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3 responses to “Elements of Science Fiction and Defining Humanity in The Island of Dr. Moreau

  1. siegvald

    I think you are making some very good points here. Science fiction aside, what is being done to the animals is horrific and in today’s times would definitely be considered immoral and unethical. The Bluebeard’s Chamber reference in the story makes me think back to when we were reading the fairy tales and what role violence plays in literature. I think perhaps here, that violence factor–what is being done to the animals and the concept of being butchered alive–is also an issue, drawing the readers in to catch their interest and cause them to want to read further. It is true that Wells is writing from a science fiction perspective, but I think he also draws on violence to capture the attention of the reader and leave a lasting impression upon the reader’s mind.

  2. autumncassidy

    Although you make many excellent points, I would have to disagree with your comment that this novel lacks the colonial aspects of other works we have encountered in class. I say this mostly by citing not only Prendrick’s constant stressing of the physical differences between himself and the beast people, even making allusions to other races when describing his overall repugnance towards them, but also the constant textual references to Moreau’s superiority over the other island inhabitants, and additionally the instilling of ‘the Law’ in the Beast men, which is reminiscent of the indoctrination of many colonized populations into religions, specifically Christianity. Additionally, the constant reference to the “His” in the Beast people’s Law is highly reflective of the “He” of religious connotation. The parallels drawn in this novel inspire me to conclude that many aspects of this work could be taken as an allegory for colonialism.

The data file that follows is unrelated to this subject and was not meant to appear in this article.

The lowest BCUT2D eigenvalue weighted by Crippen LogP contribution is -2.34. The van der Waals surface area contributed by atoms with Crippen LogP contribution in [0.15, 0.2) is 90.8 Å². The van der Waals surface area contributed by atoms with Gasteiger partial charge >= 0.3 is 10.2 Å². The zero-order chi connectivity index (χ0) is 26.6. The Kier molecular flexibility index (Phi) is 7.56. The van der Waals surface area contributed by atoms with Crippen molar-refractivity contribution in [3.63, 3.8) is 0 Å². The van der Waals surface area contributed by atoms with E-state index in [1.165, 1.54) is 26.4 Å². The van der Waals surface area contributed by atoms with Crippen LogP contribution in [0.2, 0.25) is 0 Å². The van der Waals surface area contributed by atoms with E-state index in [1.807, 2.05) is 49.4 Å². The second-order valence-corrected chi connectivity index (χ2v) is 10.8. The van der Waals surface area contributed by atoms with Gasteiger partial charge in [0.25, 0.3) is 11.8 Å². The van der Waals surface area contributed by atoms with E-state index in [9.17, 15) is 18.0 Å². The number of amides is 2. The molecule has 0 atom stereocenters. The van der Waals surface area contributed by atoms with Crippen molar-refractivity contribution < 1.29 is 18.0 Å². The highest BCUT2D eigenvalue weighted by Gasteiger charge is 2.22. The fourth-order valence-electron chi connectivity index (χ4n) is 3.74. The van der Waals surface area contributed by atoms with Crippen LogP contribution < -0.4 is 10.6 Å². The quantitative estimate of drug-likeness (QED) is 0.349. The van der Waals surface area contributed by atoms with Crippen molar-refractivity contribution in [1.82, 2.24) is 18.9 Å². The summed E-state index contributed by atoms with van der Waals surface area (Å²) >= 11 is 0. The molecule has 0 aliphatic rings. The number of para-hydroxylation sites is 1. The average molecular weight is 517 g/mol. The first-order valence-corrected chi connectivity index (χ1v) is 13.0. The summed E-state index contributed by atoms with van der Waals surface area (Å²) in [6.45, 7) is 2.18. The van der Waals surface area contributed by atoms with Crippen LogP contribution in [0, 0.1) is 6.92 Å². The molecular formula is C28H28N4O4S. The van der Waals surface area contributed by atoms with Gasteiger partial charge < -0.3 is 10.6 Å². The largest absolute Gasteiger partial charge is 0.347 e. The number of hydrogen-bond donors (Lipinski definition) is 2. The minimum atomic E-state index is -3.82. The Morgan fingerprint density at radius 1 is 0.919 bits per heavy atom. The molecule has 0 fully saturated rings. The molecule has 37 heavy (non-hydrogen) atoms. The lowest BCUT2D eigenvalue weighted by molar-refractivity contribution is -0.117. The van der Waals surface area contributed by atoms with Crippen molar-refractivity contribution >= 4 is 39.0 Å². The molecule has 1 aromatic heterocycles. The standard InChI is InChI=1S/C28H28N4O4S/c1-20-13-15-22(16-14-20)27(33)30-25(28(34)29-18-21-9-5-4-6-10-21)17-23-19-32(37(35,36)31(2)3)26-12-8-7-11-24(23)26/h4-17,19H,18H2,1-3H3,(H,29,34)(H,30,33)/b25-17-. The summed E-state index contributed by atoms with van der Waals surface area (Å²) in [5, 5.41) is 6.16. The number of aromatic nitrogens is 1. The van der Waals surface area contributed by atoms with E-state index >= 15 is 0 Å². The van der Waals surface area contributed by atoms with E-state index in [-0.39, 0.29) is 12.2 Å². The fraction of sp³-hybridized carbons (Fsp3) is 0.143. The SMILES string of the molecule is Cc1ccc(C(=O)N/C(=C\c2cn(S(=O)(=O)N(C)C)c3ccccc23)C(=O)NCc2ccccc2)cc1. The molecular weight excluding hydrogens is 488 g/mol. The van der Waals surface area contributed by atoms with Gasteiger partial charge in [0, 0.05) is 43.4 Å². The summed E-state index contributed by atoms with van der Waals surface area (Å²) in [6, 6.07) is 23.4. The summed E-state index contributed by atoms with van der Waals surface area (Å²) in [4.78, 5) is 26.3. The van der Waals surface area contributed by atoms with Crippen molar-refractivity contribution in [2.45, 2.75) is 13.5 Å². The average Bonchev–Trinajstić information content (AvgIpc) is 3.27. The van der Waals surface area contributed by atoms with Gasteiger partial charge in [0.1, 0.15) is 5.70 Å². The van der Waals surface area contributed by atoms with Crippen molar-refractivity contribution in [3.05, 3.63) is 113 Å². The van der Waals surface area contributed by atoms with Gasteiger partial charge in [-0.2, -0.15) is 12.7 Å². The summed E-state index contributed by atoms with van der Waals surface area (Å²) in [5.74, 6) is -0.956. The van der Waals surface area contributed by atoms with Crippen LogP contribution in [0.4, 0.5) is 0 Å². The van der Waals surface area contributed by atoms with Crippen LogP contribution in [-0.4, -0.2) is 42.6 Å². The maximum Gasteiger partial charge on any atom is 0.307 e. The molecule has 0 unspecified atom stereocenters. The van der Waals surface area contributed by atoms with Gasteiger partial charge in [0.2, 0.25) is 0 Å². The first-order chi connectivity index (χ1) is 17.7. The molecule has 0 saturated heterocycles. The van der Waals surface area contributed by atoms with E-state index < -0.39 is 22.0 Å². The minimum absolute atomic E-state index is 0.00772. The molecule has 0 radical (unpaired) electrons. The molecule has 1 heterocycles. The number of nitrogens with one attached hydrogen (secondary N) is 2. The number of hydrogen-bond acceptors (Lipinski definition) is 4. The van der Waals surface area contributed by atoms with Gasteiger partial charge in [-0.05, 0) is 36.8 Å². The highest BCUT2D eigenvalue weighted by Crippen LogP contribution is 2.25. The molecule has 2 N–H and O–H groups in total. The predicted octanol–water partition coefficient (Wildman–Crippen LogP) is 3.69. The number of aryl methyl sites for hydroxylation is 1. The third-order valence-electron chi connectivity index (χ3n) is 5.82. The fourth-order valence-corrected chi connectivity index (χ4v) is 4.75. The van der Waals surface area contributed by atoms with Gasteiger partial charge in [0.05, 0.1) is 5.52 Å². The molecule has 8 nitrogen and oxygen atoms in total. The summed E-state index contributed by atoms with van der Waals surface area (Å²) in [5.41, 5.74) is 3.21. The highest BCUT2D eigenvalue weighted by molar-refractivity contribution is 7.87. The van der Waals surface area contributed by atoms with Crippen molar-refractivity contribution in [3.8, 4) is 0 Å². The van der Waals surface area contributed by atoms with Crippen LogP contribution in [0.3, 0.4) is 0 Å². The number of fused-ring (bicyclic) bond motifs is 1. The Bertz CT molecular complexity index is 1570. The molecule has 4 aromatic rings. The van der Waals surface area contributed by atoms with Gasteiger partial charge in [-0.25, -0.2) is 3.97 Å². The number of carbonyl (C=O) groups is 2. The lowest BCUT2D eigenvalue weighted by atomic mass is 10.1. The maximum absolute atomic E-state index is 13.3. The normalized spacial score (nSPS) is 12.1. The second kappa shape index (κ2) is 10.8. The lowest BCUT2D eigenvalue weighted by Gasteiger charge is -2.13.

3. I agree with you that many of the scientific aspects throughout the book are stretched out and exaggerated. I think it is very important that you brought up how the creatures are in fact animals and therefore must control their animalistic instincts. Do you think they story would have been different if they did not have to control their behavior, and were allowed to act freely? Perhaps then the animals would not feel like they were in denial? I think the quote you used about the island establishment containing a secret, is an important contribution. The island setting allows Dr. Moreau, his own establishment to carry out his scientific conquest.